Trademark Opposition: Meaning and Application

The trademark will be published in the Trademarks Journal after the examination of our trademark has been completed and it has been determined that our trademark meets the requirements for registration. The publication of a trademark in the Journal serves the goal of providing any interested third party with the opportunity to inspect the trademark and submit an objection to the registration of the trademark. To put it another way, an opposition to a trademark registration is anything that a third party files against the registration of someone’s trademark.

As soon as a challenger submits an opposition to your trademark application, the status of the application will change to "Opposed."

Objections to Trademarks and Their Grounds

One may file an objection to a trademark on the basis of a number of different trademark opposition grounds, including −

  • In the event that it was discovered that the trademark was like to or identical to an earlier or already registered trademark;

  • In the event that the trademark does not have any characteristics that distinguish it from other brands or has a nature that is descriptive;

  • It is possible for the public to be misled by the trademark or for it to lead to misunderstanding among the public;

  • In the event that the trademark is of usual use in the present language or if it falls within the bounds of the conventional procedures for doing business;

  • In the event that the trademark mark is found to be in violation of the legislation governing trademarks or is deemed illegal under the Emblem and Names Act of 1950;

  • The trademark that may include content that is likely to offend the religious sensibilities of any particular group or category of persons.

Advantages of Trademark Opposition

  • Beneficial Remedy for TM Proprietor: Trademark opposition develops into an effective instrument for preventing other trademark owners from continuing to use identical marks, which may hamper or weaken the image of their brand or logo or may create confusion in markets dealing with the same sorts of products.

  • Consultation with the Public Seeing: as how trademark brands are developed on the basis of public popularity and demand, it is obligatory to first consult with the public prior to requesting trademark permission for a trademark that has been filed for and is looking to register.

Required Paperwork for Submitting an Opposition to a Trademark

The following is a list of the documentation that must be submitted together with the trademark opposition application −

  • Details of the applicant include their full names, addresses, nationalities, and any other relevant information.

  • Power of Authorization (POA): A power of authorization grants permission to an attorney or a trademark agency to submit an objection to a trademark application on behalf of the applicant.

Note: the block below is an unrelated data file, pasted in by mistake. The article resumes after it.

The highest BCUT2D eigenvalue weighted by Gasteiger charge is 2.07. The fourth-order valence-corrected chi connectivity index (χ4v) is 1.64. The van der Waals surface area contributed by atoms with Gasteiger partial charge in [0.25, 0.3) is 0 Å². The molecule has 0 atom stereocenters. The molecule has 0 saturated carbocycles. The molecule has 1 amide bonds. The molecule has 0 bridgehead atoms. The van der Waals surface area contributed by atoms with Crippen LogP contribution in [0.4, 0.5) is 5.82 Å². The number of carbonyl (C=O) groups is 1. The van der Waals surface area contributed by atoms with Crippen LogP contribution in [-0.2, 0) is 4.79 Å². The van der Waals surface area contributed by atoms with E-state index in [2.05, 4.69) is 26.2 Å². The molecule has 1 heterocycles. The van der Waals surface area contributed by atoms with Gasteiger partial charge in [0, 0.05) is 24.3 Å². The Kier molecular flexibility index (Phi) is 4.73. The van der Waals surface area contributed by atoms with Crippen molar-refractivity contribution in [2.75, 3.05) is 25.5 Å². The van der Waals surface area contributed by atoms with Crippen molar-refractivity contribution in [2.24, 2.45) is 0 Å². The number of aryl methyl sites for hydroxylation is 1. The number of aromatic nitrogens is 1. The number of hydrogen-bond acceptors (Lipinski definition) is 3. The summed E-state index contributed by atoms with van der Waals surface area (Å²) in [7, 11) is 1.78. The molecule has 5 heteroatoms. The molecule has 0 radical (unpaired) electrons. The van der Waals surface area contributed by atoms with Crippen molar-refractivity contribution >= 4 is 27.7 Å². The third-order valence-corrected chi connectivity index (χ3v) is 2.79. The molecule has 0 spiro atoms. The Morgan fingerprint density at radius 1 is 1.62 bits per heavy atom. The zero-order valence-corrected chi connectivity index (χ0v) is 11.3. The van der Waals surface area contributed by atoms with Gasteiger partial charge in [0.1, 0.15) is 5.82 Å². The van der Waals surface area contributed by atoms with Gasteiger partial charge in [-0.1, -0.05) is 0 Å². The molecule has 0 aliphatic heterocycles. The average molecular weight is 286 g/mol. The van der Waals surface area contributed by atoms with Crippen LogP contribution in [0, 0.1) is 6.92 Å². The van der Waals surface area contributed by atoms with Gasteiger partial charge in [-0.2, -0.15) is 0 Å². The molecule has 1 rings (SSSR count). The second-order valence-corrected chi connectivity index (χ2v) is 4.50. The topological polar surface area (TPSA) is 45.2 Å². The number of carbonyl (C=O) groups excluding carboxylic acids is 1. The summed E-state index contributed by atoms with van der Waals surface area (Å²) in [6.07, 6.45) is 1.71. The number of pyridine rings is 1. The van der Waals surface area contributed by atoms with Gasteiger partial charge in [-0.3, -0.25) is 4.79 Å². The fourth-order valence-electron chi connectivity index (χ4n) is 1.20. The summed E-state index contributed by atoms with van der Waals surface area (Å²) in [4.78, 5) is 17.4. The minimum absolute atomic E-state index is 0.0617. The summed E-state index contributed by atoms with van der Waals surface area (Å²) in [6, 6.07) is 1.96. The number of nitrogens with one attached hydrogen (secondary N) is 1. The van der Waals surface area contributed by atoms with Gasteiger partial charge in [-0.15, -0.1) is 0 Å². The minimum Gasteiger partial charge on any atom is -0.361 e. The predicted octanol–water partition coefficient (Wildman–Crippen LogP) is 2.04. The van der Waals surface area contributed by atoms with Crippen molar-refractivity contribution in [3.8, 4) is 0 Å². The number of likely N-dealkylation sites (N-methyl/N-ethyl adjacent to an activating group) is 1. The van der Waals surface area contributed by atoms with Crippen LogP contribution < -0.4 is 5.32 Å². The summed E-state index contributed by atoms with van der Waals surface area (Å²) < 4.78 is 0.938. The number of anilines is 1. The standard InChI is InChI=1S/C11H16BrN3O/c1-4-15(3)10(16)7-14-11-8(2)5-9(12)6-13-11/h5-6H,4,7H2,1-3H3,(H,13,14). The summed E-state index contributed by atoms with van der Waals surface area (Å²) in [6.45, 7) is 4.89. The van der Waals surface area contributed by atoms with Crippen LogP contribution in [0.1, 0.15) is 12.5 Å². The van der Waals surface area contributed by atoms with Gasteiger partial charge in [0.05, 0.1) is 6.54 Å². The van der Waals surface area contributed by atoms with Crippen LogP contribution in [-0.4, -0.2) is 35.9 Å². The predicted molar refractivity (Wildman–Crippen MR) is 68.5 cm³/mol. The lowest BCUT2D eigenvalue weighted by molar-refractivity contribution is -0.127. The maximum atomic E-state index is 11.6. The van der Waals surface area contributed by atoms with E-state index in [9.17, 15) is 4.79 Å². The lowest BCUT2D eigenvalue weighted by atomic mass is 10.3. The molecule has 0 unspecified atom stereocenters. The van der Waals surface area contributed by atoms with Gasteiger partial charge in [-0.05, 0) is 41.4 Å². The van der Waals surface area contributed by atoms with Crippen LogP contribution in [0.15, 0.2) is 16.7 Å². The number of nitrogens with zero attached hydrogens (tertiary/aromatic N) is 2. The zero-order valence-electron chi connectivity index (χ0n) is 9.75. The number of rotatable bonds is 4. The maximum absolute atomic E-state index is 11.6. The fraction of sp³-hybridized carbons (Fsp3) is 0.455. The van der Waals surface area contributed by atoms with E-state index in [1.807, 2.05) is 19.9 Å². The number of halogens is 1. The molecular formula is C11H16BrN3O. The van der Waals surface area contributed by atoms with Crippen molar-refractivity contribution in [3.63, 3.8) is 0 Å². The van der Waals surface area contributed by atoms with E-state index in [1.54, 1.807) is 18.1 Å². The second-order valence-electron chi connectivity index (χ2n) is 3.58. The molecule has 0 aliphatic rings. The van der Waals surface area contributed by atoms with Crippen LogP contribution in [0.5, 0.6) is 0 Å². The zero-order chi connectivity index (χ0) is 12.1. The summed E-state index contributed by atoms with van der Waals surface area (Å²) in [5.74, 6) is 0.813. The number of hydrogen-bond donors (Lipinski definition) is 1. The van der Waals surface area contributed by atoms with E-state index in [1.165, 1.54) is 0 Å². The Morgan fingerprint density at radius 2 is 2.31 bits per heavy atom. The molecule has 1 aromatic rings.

• Affidavit: An affidavit that includes the fundamental information that is necessary in relation to the trademark, including its initial use date and any proof of use or evidence.

  • Specifics about the contested mark, in addition to a rundown of all of the feasible causes for opposition: information pertaining to the trademark that is the subject of the objection that must be lodged, including every conceivable justification for lodging the opposition. the opposition must be lodged.

The Process of Opposing to a Trademark Consists of Multiple Stages

Stage 1: consists of either submitting a notice of opposition or a statement of opposition. Anyone may file a Notice of Opposition as long as they do so within four months of the publication date in the TM Journal and include the required fees and documents. After the objection notice has been filed at the Trademark Registry, the Registrar will examine it to ensure that it satisfies the formality criteria, and then the Registrar will issue the opposition notice to the applicant.

Stage 2: The Submission of a Rebuttal Statement. Within two months after receiving the notice of objection, you are expected to submit either a counter-statement or a reply to the opposition. There is no provision for an extension to file a counter-statement made by the TM Registry, and it is made abundantly clear that if the Trademark applicant fails to submit a counter-statement within two (02) months of the issuance of the Notice of opposition, the mark will be deemed to have been abandoned. There is no provision for an extension to file a counter-statement made by the TM Registry.

Stage 3: The presentation of evidence in favour of the opposition. The opponent is required to provide evidences in support of the Notice of Opposition in affidavit form in order to strengthen the case within two (02) months, which may further be extended by one (01) month, after receiving the counter-statement. This deadline may further be extended by one (01) month. If the opponent prefers to depend on the facts that are provided in the Notice of Opposition, then the opponent has the option of forgoing the need to file an affidavit. Regardless of the course of action the opponent decides to pursue, they are required to tell both the Trademark Registry and the applicant within the given time. In the event that he or she does not notify the same, the opposition proceedings will be considered to have been dropped.

Stage 4: The Presentation of Evidence in Support of the Counter-Statement.